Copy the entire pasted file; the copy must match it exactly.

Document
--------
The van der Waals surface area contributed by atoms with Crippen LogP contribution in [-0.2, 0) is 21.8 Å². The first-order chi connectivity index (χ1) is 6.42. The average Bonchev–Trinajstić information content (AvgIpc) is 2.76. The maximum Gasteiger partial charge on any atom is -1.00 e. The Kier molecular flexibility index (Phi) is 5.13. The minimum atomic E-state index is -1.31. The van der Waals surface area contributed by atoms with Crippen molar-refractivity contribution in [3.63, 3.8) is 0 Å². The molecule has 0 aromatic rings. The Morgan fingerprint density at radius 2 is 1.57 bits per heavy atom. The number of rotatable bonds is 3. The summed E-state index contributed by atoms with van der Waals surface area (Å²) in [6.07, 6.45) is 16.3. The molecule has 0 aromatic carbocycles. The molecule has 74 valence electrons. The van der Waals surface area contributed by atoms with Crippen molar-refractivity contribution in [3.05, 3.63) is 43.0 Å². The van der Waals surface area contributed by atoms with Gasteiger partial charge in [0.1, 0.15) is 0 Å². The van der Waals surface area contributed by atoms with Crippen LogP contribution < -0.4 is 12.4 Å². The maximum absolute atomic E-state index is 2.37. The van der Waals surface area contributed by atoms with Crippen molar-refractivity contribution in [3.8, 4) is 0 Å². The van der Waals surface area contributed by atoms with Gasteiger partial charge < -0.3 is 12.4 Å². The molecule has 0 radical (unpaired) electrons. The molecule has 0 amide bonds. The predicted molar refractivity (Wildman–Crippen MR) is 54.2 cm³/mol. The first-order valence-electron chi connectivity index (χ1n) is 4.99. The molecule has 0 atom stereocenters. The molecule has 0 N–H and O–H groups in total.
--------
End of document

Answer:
The van der Waals surface area contributed by atoms with Crippen LogP contribution in [-0.2, 0) is 21.8 Å². The first-order chi connectivity index (χ1) is 6.42. The average Bonchev–Trinajstić information content (AvgIpc) is 2.76. The maximum Gasteiger partial charge on any atom is -1.00 e. The Kier molecular flexibility index (Phi) is 5.13. The minimum atomic E-state index is -1.31. The van der Waals surface area contributed by atoms with Crippen molar-refractivity contribution in [3.63, 3.8) is 0 Å². The molecule has 0 aromatic rings. The Morgan fingerprint density at radius 2 is 1.57 bits per heavy atom. The number of rotatable bonds is 3. The summed E-state index contributed by atoms with van der Waals surface area (Å²) in [6.07, 6.45) is 16.3. The molecule has 0 aromatic carbocycles. The molecule has 74 valence electrons. The van der Waals surface area contributed by atoms with Crippen molar-refractivity contribution in [3.05, 3.63) is 43.0 Å². The van der Waals surface area contributed by atoms with Gasteiger partial charge in [0.1, 0.15) is 0 Å². The van der Waals surface area contributed by atoms with Crippen LogP contribution < -0.4 is 12.4 Å². The maximum absolute atomic E-state index is 2.37. The van der Waals surface area contributed by atoms with Crippen molar-refractivity contribution in [3.8, 4) is 0 Å². The van der Waals surface area contributed by atoms with Gasteiger partial charge < -0.3 is 12.4 Å². The molecule has 0 radical (unpaired) electrons. The molecule has 0 amide bonds. The predicted molar refractivity (Wildman–Crippen MR) is 54.2 cm³/mol. The first-order valence-electron chi connectivity index (χ1n) is 4.99. The molecule has 0 atom stereocenters. The molecule has 0 N–H and O–H groups in total.